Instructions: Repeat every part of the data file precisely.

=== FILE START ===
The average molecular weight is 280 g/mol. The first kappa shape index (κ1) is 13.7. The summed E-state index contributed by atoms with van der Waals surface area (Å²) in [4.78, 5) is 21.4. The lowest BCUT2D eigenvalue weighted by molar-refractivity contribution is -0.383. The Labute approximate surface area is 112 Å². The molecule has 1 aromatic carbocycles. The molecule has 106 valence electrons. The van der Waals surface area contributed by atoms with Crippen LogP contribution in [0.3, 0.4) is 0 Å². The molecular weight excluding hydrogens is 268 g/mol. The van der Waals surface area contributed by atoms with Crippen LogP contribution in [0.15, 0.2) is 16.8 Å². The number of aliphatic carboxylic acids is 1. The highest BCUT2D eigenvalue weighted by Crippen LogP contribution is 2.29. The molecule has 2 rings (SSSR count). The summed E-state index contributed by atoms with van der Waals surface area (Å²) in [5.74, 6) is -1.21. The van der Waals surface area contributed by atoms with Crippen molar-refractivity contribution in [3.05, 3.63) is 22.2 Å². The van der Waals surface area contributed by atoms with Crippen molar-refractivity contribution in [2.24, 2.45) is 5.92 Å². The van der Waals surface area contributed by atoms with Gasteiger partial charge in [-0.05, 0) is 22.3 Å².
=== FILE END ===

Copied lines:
The average molecular weight is 280 g/mol. The first kappa shape index (κ1) is 13.7. The summed E-state index contributed by atoms with van der Waals surface area (Å²) in [4.78, 5) is 21.4. The lowest BCUT2D eigenvalue weighted by molar-refractivity contribution is -0.383. The Labute approximate surface area is 112 Å². The molecule has 1 aromatic carbocycles. The molecule has 106 valence electrons. The van der Waals surface area contributed by atoms with Crippen LogP contribution in [0.3, 0.4) is 0 Å². The molecular weight excluding hydrogens is 268 g/mol. The van der Waals surface area contributed by atoms with Crippen LogP contribution in [0.15, 0.2) is 16.8 Å². The number of aliphatic carboxylic acids is 1. The highest BCUT2D eigenvalue weighted by Crippen LogP contribution is 2.29. The molecule has 2 rings (SSSR count). The summed E-state index contributed by atoms with van der Waals surface area (Å²) in [5.74, 6) is -1.21. The van der Waals surface area contributed by atoms with Crippen molar-refractivity contribution in [3.05, 3.63) is 22.2 Å². The van der Waals surface area contributed by atoms with Crippen molar-refractivity contribution in [2.24, 2.45) is 5.92 Å². The van der Waals surface area contributed by atoms with Gasteiger partial charge in [-0.05, 0) is 22.3 Å².